Author immortalizes long-lost Olympian
January 21, 2012

by Susan Branch

Quick! Name a famous African American athlete who competed in the Olympics. Jesse Owen may come to your mind first, but there are many other possibilities.

You probably will not think of John Baxter Taylor Jr., now almost forgotten. But many years before Owen blazed a trail as a runner, quarter-miler and record holder Taylor ran for the United States--the first African American athlete to wear the uniform of the United States team in the Olympics, the first African American athlete to win a gold medal.

Author Craig Williams has reminded us, just in time for Black History Month (also known as African American History Month), of this stellar athlete, by writing a novelized version of Taylor's life. Taking a risk by making most of The Olympian: An American Triumph a first-person retelling purportedly by Taylor himself, Williams triumphantly brings off a smooth, fast-moving description of Taylor's life.

Born to parents who were themselves born in slavery, Taylor's story is not one of unremitting poverty. His father, a devotee of Booker T. Washington, started his own catering business in Philadelphia, where his mother worked as a seamstress. They lived in what was considered middle-class comfort; Taylor's sister, brother and foster-brother all lived respectable and even prosperous lives.

Taylor, however, the family's wonder child, was gifted both academically and athletically. His running speed made him welcome--at least to a limited degree--at prestigious Brown Preparatory School (after his high school graduation) and later at the University of Pennsylvania. He made full use of the academic opportunities that were offered to him by his running skills.

"Racism isn't born folks, it's taught. I have a two year old son. You know what he hates? Naps! End of list."--Dennis Leary, Irish-American writer/actor/director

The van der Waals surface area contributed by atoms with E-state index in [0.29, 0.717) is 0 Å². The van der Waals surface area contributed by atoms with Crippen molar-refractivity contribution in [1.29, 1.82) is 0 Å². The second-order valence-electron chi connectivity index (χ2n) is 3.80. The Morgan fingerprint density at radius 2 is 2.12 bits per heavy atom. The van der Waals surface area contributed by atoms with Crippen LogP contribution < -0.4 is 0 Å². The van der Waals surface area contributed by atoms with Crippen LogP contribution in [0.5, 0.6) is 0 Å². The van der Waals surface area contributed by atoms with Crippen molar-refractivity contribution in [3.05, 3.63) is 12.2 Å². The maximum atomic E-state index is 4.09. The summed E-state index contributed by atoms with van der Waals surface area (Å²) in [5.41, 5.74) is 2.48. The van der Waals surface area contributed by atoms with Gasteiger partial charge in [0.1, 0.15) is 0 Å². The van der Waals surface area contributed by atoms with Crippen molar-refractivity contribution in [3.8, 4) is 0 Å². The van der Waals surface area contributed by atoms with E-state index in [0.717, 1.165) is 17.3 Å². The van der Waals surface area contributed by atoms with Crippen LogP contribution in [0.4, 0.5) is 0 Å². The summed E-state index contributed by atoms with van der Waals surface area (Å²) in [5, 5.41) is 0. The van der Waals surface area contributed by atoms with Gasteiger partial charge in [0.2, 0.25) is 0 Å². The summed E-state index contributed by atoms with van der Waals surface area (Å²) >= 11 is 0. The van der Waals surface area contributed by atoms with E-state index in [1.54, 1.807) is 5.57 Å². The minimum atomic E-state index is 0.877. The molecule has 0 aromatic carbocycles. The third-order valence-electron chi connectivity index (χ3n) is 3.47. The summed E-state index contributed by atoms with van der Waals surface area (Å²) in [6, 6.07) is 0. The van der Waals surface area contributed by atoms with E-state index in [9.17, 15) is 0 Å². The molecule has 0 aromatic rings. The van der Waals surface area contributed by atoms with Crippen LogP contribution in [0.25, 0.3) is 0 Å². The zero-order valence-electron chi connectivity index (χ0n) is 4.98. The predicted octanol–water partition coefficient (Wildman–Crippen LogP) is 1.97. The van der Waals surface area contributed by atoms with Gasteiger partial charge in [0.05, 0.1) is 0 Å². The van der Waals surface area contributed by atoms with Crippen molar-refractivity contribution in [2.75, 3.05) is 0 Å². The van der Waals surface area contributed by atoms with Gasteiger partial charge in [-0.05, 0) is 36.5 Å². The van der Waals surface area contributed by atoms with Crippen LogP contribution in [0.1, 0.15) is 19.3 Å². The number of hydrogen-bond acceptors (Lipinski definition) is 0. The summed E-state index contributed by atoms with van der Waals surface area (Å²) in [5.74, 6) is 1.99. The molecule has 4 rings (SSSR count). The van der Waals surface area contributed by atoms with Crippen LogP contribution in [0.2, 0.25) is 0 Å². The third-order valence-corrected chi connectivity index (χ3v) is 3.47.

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The story opens during a crucial day at the University of Pennsylvania, when Taylor is accused of cheating, plagiarizing the opening of another student's paper. Flashbacks then illustrate how his bigoted fellow-student deliberately caused this situation. Despite Taylor's innocence, there is friction between Taylor and his father, who thinks that he should apologize, even though he's done nothing wrong. Torn between his father's advice and the ideas of W.E.B. DuBois, whose works he's read, Taylor refuses, and withdraws from school rather than admit to false allegations. He tries to find a way to live in Philadelphia outside his role as a student. Fortunately, one of the white students who befriends Taylor gets him reinstated after exposing the motives of his accuser.

There's an echo of this event later, during the 1908 London Olympic Games, when the American runners are accused of cheating by English judges reluctant to see their own athletes lose a race. Despite his hopes for an individual medal, Taylor stands with his white fellow runners and boycotts the re-run of the challenged race. He does, triumphantly, take a gold in the relay race.

Williams emphasizes not only Taylor's passion for running, but his determination to act like a free man, and his devotion to his studies, especially when he changes his major at the University of Pennsylvania from finance to veterinary science. But the real love of his life was Mary Agnes Montier, a quiet, determined young woman who wants to become a poet. Taylor also is impressed by the example of boxer Jack Johnson, who was determined to become the Heavyweight Champion of the World, despite the refusal of many white boxers, including the title holder, to enter a ring with him. Many found Johnson arrogant and difficult. Although Taylor's personal style was very different, he admired Johnson's determination to live his own life in a white man's world. And a chance meeting with Johnson gives Taylor the impetus to change his life at a difficult time.

While in some respects 1908--more than a century ago!--had some of the conveniences of our times, medical science lagged far behind what's available today. Tragically, the author reveals, a seemingly trivial cold Taylor caught during the Olympics turned to something much more serious and cut short a life that promised great things.

For more about Black History Month go here.

Title - The Olympian: An American Triumph
Author: Craig T. Williams
Publisher: Vintage World (Oct. 10, 2010), 260 pp.
$13.22 (paperback) at
ISBN-10: 0595509436/ISBN-13: 978-0595509430

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